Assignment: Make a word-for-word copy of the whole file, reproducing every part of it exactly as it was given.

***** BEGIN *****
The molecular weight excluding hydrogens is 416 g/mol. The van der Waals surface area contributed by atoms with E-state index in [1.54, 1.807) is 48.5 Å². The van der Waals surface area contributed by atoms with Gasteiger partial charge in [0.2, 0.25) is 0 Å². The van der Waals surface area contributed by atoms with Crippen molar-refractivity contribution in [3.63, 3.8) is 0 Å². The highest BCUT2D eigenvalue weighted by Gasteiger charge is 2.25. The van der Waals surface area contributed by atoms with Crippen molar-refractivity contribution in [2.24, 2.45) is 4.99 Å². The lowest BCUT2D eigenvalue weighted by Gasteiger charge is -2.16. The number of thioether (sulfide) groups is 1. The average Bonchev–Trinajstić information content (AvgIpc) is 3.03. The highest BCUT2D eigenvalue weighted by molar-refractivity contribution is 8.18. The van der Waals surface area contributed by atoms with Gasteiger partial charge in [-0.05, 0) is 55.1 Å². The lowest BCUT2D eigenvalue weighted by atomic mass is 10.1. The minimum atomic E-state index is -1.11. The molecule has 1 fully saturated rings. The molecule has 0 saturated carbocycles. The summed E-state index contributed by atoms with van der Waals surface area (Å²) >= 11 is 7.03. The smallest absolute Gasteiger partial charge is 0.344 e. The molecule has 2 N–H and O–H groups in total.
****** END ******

The molecular weight excluding hydrogens is 416 g/mol. The van der Waals surface area contributed by atoms with E-state index in [1.54, 1.807) is 48.5 Å². The van der Waals surface area contributed by atoms with Gasteiger partial charge in [0.2, 0.25) is 0 Å². The van der Waals surface area contributed by atoms with Crippen molar-refractivity contribution in [3.63, 3.8) is 0 Å². The highest BCUT2D eigenvalue weighted by Gasteiger charge is 2.25. The van der Waals surface area contributed by atoms with Crippen molar-refractivity contribution in [2.24, 2.45) is 4.99 Å². The lowest BCUT2D eigenvalue weighted by Gasteiger charge is -2.16. The number of thioether (sulfide) groups is 1. The average Bonchev–Trinajstić information content (AvgIpc) is 3.03. The highest BCUT2D eigenvalue weighted by molar-refractivity contribution is 8.18. The van der Waals surface area contributed by atoms with Gasteiger partial charge in [-0.05, 0) is 55.1 Å². The lowest BCUT2D eigenvalue weighted by atomic mass is 10.1. The minimum atomic E-state index is -1.11. The molecule has 1 fully saturated rings. The molecule has 0 saturated carbocycles. The summed E-state index contributed by atoms with van der Waals surface area (Å²) >= 11 is 7.03. The smallest absolute Gasteiger partial charge is 0.344 e. The molecule has 2 N–H and O–H groups in total.